I watched a movie called Inside Job last night. No, this one was not about 911, it was about the economic collapse of 2008. It won some top awards at various film festivals for best documentary, including an Oscar in February of this year. The premise was that the collapse was engineered by the big banks and investment firms, abetted by the Federal Reserve, and that bankers inside the government then prevented any serious investigation or prosecution. It sounds explosive on the cover of a DVD, and it would have sounded explosive to someone who had been asleep for the past decade, but really, we already knew that. The movie is actually pretty tame. The director scores a few interviews, and a couple of them make the interviewee look very bad, but overall the thing is a weak punch. As soon as I saw the opening credits, I predicted it would be a weak punch, since it is clear from the first frame that some big money was behind this thing. It is very slick, very edited, and it appears they had access to helicopters and very expensive cameras and so on. They also had extraordinary access to very rich people. If you or I made this movie, could we get interviews with these people? No. We couldn't even get an email through to them. So I knew that this must have been made as an attack by some rich people upon other rich people. The movie itself was an inside job. It was the expensive effort to pin the blame on certain characters, and to allow others to come off looking like heroes or experts. Just as an example, George Soros, Paul Volcker, Barney Frank, and Dominique Strauss-Kahn come off smelling like a rose, while Frederic Mishkin, Larry Summers, Glenn Hubbard, and Alan Greenspan stink the place up. I don't know much about the power struggles between these people, but I do know that the first four aren't heroes. Just as a quick reminder, Strauss-Kahn is the managing director of the IMF, the international monetary fund. The IMF is basically another inside job, but this job is directed at the third world instead of you and me. Basically they get smaller countries into a jam by loaning them money, kind of like your credit card company does with you. They then use this debt as leverage to come in and steal everything of value in the country, including timber, minerals, and the local banking system. The bankers have bought or stole entire countries this way.
[Addendum, May 16, 2011: Strauss-Kahn has just beenarrested and denied bail, charged with attempted rape. I assume this is the bankers getting back at him for his appearance on Inside Job, among other things.]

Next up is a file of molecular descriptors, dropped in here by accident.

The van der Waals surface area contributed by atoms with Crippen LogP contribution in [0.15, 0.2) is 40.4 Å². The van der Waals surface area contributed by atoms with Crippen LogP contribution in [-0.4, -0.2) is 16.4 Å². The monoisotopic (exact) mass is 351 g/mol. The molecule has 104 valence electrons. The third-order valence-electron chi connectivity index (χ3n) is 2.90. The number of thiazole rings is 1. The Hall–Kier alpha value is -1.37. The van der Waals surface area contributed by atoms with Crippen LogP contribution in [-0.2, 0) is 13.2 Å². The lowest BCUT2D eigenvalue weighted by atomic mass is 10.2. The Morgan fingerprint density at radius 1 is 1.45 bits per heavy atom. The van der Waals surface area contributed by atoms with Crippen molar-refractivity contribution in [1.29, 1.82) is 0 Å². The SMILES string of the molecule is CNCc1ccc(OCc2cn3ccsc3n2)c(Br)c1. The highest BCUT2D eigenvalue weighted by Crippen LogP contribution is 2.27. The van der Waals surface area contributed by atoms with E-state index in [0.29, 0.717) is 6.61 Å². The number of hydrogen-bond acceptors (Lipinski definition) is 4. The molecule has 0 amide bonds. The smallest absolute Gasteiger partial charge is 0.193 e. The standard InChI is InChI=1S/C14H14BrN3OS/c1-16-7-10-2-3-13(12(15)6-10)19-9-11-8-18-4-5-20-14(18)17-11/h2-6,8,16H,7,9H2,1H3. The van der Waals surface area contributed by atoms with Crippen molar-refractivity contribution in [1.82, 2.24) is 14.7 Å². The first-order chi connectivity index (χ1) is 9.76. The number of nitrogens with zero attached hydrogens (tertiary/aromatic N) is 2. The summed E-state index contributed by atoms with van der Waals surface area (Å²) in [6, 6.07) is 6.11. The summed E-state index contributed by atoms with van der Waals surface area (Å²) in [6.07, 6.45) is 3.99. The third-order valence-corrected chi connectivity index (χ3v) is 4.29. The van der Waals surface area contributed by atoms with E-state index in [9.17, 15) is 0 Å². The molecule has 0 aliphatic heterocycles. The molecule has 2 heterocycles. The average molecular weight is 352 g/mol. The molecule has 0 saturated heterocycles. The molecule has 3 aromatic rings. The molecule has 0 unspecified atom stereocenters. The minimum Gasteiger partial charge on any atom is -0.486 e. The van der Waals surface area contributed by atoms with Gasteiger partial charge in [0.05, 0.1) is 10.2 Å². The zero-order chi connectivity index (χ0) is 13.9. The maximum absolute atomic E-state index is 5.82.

Inside Job claims on its cover that it will engage and enrage you, but it actually acts to do just the opposite. The tone of the director/interviewer Charles Ferguson is surprisingly calm and non-confrontational. The music tries to convince us he is asking tough questions, but he never is. He only asks a couple of slightly uncomfortable questions, the kind that might impress teenage girls. But those he is interviewing don't appear too concerned. He keeps asking them if they are contrite, for instance. That is sort of like asking a shark if he is contrite for eating a fish. The question must appear ridiculous to these people. OF COURSE they don't have any conscience. If they had, they wouldn't be sitting there looking smug and overfed. I keep expecting them to laugh in his face, or say to him "poor boy." One of them (Hubbard) says, "Take your best shot!" And this is the best shot Ferguson can come up with? Trying to appeal to their sense of honor? This movie is really only directed at the most naÃ¯ve in the audience.
Ferguson is not only deflecting attention from certain people, who probably put the money up for this movie, he is deflecting attention from certain facts and issues. As another example, he uses the strange method of small white text on a large black background to impart some of the most explosive facts, with no narration and no emotional music. Eliot Spitzer's demise to a sex scandal is just one these played-down facts. The people I was watching the movie with didn't even understand that Eliot Spitzer was the guy talking before that text went up, since he is tagged only once at the beginning of the movie, for a second or two, and I am not sure he was tagged as the Attorney General and then Governor of New York State.
And, although the title of the movie implies that the whole "job" was manufactured from the inside, the movie itself plays this down, making the audience think it was an accident, or at worst the result of deregulation. We are made to think, "If just the Glass-Steagall Act had remained in place!" or "If only the regulator Brooksley Born hadn't been sat on by Larry Summers!" While the truth is, neither one of those things mattered at all. Even now, we have laws against fraud and collusion and racketeering and so on, but they aren't being enforced because the bankers own the SEC, Congress, and the Justice Department. If we still had the Glass-Steagall Act in place, Congress would have to enforce it, wouldn't they? They don't enforce anything anymore. It is a free-for-all. All laws are being ignored. All these people from Larry Summers to Glenn Hubbard to Hank Paulson have just decided to do what they want, knowing that no one will stop them. They say, "Yeah, I did it, what are you going to do about it?" It is clear what we are going to do about it. Nothing. The only thing we do about inside jobs is make documentaries. These crooks aren't bothered by documentaries, which is why they go on camera. They say, "Make all the documentaries you want, we love to see ourselves on camera!"
But the reason I decided to write this paper has to do with none of this. I only write papers when I have something to tell you that no one else is telling you. In the movie, one expert is saying that physicists and mathematicians went into economics instead of science sometime in the 1990's, seeing an opening there. Like professors going to Vegas, they detected a weakness in the system and saw how to exploit it. That got my mind to turning. I moonlight as a mathematician and physicist, as some of you may know, and I am pretty good at spotting holes. So what hole did these guys really crawl through? Have we understood the mechanism even now? I don't think so. What I will suggest now is just a hypothesis, but I came to it by the normal methods of deduction.